Tempers flew in the Senate Wednesday afternoon as some Republicans pressed for the consideration of more immigration amendments after Senate Majority Leader Harry Reid proposed votes on 32 amendments for Thursday morning.
Sen. Rob Portman, R-Ohio, took to the Senate floor Wednesday to call for a separate vote on his amendment, which aims to toughen requirements in the E-Verify program.
"This is about making the underlying bill work. I do not believe that it will work if we do not have strong workplace verification, simply," Portman said.
Reid, D-Nev., grew heated over Portman's vote proposal, pointing out that the Ohio senator was offered the opportunity to include his plan in the Hoeven-Corker agreement.
"I've been very patient today, but I've just about had it on this," Reid yelled on the Senate floor. "This senator from Ohio was offered to put this in the bill. He turned it down and we're spending all this time here because he's been aggrieved in some way? He had the opportunity to put this amendment in the bill as it's offered.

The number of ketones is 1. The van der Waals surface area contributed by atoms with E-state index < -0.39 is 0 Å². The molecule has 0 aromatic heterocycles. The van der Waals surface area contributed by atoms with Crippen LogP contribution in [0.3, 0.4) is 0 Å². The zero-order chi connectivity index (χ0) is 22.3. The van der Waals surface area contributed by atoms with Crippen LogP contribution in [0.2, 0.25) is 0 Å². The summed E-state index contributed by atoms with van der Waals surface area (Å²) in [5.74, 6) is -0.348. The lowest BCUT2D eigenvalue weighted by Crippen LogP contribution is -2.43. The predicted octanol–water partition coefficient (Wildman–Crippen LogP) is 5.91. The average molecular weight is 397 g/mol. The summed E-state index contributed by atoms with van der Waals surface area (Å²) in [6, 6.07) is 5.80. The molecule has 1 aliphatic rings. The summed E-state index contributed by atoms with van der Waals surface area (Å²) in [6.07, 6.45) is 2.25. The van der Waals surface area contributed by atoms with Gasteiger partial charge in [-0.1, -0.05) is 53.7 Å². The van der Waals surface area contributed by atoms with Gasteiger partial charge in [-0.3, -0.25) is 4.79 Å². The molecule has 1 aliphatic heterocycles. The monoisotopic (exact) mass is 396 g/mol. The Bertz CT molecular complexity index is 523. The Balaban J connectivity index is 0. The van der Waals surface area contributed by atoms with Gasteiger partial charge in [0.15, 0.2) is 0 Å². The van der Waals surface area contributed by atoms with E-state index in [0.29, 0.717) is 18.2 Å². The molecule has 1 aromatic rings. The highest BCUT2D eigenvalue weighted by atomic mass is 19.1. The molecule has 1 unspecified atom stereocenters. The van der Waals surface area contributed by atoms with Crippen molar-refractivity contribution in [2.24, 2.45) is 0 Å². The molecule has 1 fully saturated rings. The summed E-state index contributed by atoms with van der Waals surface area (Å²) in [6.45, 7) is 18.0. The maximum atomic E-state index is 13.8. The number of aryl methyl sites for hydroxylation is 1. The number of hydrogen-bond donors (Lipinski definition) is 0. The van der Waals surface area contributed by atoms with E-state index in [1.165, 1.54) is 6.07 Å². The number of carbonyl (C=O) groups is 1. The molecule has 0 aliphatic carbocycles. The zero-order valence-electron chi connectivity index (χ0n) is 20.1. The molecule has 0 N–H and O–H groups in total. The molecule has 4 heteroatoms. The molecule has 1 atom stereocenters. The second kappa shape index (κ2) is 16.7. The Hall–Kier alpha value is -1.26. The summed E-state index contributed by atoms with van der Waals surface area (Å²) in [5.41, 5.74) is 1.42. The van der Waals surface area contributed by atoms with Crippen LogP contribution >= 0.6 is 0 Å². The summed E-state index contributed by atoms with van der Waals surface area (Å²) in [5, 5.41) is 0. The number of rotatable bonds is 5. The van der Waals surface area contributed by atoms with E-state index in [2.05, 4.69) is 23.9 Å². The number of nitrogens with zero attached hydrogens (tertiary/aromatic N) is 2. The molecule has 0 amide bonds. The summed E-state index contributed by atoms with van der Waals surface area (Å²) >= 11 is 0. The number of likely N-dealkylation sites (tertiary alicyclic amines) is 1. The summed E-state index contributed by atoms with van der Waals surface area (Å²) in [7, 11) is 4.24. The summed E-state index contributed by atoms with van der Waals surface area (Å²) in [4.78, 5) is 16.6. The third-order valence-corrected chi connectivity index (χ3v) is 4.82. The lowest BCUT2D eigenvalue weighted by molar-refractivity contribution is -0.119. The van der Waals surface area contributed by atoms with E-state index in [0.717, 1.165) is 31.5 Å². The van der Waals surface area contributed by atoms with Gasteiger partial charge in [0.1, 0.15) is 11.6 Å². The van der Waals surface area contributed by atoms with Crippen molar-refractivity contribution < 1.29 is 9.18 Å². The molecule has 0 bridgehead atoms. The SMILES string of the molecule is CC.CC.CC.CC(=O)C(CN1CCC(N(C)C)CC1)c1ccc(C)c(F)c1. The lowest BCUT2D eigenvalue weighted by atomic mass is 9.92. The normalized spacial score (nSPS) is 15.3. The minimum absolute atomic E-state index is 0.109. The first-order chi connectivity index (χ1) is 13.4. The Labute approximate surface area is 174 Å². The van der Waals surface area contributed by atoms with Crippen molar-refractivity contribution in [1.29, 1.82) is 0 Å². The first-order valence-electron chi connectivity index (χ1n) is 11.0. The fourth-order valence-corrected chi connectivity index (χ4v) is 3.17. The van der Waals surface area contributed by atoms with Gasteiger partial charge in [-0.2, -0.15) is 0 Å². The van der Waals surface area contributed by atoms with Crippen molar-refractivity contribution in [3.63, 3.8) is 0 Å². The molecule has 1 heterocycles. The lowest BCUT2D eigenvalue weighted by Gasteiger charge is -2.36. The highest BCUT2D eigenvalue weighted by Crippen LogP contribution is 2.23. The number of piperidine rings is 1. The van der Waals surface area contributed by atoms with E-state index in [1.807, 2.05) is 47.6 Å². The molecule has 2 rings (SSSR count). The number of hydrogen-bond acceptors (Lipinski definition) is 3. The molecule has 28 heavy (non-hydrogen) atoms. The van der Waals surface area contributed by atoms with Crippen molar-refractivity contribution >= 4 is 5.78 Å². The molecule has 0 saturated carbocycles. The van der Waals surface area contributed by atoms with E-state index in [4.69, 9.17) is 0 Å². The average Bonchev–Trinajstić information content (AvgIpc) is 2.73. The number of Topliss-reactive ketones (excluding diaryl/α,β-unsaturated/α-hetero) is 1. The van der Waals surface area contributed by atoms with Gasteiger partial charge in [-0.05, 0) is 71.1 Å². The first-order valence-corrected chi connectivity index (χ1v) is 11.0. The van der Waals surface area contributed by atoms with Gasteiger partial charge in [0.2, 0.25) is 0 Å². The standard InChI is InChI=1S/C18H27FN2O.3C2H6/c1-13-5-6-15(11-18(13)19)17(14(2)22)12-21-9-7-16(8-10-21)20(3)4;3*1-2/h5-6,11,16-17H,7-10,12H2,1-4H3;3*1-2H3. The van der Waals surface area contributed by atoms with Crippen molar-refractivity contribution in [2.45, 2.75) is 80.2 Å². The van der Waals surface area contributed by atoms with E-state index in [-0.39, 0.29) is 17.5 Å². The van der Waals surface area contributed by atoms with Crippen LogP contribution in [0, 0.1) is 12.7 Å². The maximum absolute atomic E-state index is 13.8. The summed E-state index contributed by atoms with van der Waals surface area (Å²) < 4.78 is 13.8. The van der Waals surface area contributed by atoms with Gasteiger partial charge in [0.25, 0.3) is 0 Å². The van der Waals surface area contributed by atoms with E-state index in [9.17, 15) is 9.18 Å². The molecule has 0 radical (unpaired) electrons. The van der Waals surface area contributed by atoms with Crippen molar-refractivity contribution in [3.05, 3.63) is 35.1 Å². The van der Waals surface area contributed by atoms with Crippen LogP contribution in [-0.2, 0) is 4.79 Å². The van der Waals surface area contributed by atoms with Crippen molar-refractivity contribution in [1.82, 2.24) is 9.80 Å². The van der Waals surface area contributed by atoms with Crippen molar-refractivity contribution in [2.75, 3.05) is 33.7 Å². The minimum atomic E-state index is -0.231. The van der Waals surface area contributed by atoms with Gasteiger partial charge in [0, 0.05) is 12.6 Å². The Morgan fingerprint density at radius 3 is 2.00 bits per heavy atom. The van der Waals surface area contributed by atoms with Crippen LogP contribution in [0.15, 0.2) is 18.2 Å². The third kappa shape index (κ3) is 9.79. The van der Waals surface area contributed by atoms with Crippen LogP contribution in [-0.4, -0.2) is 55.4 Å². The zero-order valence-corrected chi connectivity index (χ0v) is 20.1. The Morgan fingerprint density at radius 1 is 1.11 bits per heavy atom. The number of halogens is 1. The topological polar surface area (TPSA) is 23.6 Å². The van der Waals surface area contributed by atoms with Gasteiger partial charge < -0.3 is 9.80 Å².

"Enough of this!" Reid said.
As he reiterated his call for the consideration of more amendments, Sen. Chuck Grassley, R-Iowa, responded, "I reserve the right to object but I will object."
"Our side isn't going to let the other side pick our amendments and choose our amendments any more than they would let us decide what Democrat[ic] amendments are going to be offered," Grassley said.
Sen. Patrick Leahy, D-Vt., chairman of the Senate Judiciary Committee, joked that he was "one of the calmest people around here" before launching into his own rant over Republicans calling for the consideration of more amendments to the plan.
"When this bill was before the Judiciary Committee, there were 300 amendments filed, 300!" Leahy yelled. "It is frustrating to me to hear these numbers when so much work has been done by both Republicans and Democrats on this bill to get to the point we are."
Sen. Jon Tester, D-Mont., who co-sponsored the E-Verify amendment with Portman, noted that the debate over amendments Wednesday highlighted the dysfunction of Congress.
"We wonder why we have single-digit approval rating in Congress," Tester said. "If you're watching this on TV, you're saying, 'What is going on in Washington, D.C.?'"